Mary Mullarkey; LLB 1968; died March 31, 2021

Former Colorado Supreme Court Chief Justice Mary Mullarkey died on March 31, 2021, after a long illness.

She was born on September 28, 1943, in New London, Wisconsin. A graduate of St. Norbert College in De Pere, Wisconsin, she was graduated from Harvard Law School in 1968 and was a Justice on the Supreme Court of Colorado from 1987 to 2010, the last 12 years as Chief Justice.

An account of her life appeared in the Denver Post April 1, 2021.  [p. A1]

She is survived by her husband of nearly 50 years, Tom Korson; their son, Dr Andrew Korson; daughter in law Emly Terhune Korson; granddaughters Anika and Avery Korson; four brothers, Jerome Mullarkey of Clearwater, Florida; Rev. John Mullarkey of Menasha, Wisconsin; James Mullarkey, New London, Wisconsin; Dr. Joseph Mullarkey, Oro Valley, Arizona; and numerous nephews, nieces, and cousins.

Contributions may be made to Cure d'Ars Catholic Church, 4701 Martin Luther King Jr. Boulevard, Denver, CO 80207; The Colorado Judicial Institute, Box 118, Broomfield, CO 80038; The Colorado Lawyers Committee, 1401 Lawrence St., Suite 2300, Denver, CO 80202; or The Multiple Sclerosis Society, Colorado-Wyoming Branch, 900 Broadway, 2nd Floor, Denver, CO 80209.
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Mary and her husband Tom Korson (AB '63) were long-standing members of the Club and attended events regularly until Mary became increasingly housebound a few years before her death.
Tom has for many years written a satirical blog in the style of a newsletter from the "Apocryphal Press®", which "blends fantasy with fact, the former often predominating".  On July 4, 2021, he posted the article below:
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[Tom] Is Now Dependent Because He Lost His Wife Of Nearly Fifty Years


[Your correspondent has] not previously mentioned his family.


But on March 31, 2021, the Love of His Life, Mary Jane Mullarkey, died of pneumonia, end stage multiple sclerosis, and dysphagia (inability to swallow) and, following the tradition in our society, he was there as she bid farewell.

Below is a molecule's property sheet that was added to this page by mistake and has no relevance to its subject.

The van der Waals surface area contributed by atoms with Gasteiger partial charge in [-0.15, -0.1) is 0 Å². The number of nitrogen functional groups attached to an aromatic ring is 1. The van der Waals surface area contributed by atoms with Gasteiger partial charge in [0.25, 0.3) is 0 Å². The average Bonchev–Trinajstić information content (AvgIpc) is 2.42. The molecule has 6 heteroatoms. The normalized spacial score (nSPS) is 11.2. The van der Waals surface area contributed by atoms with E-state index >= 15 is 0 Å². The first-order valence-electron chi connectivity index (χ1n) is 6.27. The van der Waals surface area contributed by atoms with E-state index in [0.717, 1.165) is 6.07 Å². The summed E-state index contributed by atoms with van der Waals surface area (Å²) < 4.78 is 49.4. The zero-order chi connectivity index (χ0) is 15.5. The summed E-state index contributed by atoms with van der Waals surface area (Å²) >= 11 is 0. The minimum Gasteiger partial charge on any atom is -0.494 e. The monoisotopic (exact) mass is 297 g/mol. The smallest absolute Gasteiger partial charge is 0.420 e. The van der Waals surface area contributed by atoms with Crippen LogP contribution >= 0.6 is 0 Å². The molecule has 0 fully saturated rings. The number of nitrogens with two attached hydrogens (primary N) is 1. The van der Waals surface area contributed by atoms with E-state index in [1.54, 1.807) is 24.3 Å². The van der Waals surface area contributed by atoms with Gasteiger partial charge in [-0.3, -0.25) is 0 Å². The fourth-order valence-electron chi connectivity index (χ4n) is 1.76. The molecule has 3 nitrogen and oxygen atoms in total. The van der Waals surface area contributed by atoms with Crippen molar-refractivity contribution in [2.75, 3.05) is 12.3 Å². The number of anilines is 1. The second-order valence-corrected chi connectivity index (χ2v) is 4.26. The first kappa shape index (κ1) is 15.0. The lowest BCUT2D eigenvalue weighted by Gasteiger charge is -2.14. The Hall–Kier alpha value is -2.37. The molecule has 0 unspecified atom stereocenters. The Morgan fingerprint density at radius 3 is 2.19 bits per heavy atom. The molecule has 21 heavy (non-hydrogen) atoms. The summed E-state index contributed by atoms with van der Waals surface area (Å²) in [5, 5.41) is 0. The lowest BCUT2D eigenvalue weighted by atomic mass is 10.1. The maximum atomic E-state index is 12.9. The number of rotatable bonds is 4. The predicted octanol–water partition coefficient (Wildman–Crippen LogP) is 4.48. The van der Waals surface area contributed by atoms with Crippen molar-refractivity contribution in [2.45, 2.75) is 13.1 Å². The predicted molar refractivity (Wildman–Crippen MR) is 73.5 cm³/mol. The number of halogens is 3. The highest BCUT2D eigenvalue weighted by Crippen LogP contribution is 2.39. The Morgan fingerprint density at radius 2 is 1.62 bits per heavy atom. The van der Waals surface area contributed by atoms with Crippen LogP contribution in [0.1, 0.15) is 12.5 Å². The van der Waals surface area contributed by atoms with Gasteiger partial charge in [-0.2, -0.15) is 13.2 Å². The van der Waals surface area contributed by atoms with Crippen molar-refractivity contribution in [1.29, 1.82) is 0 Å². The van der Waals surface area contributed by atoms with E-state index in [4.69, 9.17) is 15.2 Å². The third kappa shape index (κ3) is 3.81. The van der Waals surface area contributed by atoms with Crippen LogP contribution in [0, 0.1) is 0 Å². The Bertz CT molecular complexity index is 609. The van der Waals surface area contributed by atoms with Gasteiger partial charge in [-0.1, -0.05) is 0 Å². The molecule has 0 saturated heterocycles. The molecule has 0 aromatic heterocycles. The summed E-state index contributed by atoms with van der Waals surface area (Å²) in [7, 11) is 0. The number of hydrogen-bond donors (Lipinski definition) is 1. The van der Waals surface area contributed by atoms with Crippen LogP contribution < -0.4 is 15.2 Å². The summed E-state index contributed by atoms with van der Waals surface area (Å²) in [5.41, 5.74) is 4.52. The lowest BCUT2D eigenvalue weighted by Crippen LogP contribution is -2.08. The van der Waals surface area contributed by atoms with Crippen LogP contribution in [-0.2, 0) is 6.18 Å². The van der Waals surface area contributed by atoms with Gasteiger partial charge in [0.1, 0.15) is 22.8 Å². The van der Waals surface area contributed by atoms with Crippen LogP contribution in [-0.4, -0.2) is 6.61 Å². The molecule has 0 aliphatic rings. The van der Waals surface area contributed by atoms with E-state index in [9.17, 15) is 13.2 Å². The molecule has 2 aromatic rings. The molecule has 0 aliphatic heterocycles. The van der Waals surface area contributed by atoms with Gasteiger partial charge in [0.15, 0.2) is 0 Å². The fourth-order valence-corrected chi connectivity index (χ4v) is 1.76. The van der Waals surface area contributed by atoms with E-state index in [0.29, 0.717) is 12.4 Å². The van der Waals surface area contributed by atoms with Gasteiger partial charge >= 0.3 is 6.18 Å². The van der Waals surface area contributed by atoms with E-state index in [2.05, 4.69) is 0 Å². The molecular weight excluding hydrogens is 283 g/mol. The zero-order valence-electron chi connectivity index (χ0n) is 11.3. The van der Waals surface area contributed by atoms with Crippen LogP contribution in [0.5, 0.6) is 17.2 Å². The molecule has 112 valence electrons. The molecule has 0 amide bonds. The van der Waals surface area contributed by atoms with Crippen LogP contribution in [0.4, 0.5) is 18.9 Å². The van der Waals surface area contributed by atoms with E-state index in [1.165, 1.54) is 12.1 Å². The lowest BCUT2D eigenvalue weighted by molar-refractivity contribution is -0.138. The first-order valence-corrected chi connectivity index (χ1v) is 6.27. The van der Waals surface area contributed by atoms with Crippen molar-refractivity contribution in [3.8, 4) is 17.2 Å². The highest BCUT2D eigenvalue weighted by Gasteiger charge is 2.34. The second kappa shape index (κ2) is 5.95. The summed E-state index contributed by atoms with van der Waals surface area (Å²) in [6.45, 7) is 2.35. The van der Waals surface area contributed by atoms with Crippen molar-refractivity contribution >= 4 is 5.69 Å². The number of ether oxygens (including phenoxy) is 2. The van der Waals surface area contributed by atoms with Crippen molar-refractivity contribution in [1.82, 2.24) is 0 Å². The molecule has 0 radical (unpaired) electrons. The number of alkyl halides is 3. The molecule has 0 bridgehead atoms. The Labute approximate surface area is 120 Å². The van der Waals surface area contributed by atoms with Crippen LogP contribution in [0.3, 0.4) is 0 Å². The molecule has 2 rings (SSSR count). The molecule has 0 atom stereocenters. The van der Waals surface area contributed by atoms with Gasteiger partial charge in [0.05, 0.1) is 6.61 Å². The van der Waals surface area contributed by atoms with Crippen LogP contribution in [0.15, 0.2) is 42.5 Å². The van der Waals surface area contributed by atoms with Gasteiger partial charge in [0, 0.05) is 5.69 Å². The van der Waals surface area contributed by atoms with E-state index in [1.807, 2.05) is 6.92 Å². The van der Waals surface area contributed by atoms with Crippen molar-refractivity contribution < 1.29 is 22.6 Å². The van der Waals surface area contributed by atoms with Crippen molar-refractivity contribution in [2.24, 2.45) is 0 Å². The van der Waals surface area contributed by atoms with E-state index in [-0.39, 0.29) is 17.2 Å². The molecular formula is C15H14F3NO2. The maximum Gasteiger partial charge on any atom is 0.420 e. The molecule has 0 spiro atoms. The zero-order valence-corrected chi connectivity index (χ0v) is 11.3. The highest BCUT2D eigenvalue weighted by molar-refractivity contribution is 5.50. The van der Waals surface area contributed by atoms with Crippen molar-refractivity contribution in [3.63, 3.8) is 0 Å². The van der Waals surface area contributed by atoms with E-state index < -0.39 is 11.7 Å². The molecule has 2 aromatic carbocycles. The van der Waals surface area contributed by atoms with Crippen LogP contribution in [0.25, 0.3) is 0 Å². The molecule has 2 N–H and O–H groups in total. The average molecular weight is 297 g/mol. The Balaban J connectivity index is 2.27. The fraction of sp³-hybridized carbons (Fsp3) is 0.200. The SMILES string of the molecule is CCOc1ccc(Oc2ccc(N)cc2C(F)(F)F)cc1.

Mary was born in New London, Wisconsin, on September 28, 1943, the fourth of five children of Isabelle Steffes Mullarkey and John Clifford Mullarkey, and their only daughter. She leaves behind four brothers in Wisconsin, Florida, and Arizona.

She was educated in parochial school at the Church of the Most Precious Blood in New London and at Washington High School, also in New London. We were married on July 24, 1971, at St. Patrick’s Church in Lebanon Township, Wisconsin, a lovely fieldstone church in the countryside.

In high school, she excelled in debating; and that prefigured her later outstanding service as a lawyer and, as well, her 23 years of service as a Justice of the Supreme Court of Colorado. During her last 12 years on that Court, she served with great distinction as Chief Justice, the longest serving Chief Justice in Colorado history and as Colorado’s first woman Chief Justice.

She majored in Mathematics at St. Norbert College in De Pere, Wisconsin, where, by report, she was so good in Math that some of her classmates avoided math classes. Then she went to Harvard Law School, a totally male bastion at the time, where she took classes including Chinese Criminal Law. Her first job as a lawyer was at the U S Department of the Interior, where she specialized, at first, in water and power law, and then as the sole Interior Department attorney working on equal employment opportunity law under Executive Orders 11246 and 11375, both issued by President Lyndon B. Johnson. Her work at the Interior Department occurred during the presidency of President Nixon.

We were married for nearly 50 years.

We have an outstanding son, Andrew Steffes Korson who, with his wonderful wife Emily Terhune Korson, and their two daughters, Anika Mary Korson (11) and Avery Wallace Korson (9), live in Denver.

I, your solitary reporter, spoke at her Mass of Christian Burial at Cure d’Ars Catholic Church in Denver, a predominantly African American parish, on April 13; and on April 26, my son Andrew spoke at a secular Celebration of her Life at the Denver Botanic Gardens. The host of that Celebration was Larry Theis, a longtime friend.

To honor Mary’s truly outstanding contributions to Colorado, several of her law clerks are working on a process to create a scholarship named for her, to encourage law students of diverse backgrounds, including LGTBQ people, who commit to public service. Mary always had very interesting and devoted law clerks, and diversity and commitment to public service were hallmarks of her career.



Tom was always dependent on Mary, and it was mutual. Today, Tom is not independent, but he is doing his best to figure out what his future may be as we celebrate the birth of this exceptional nation, which began as an experiment.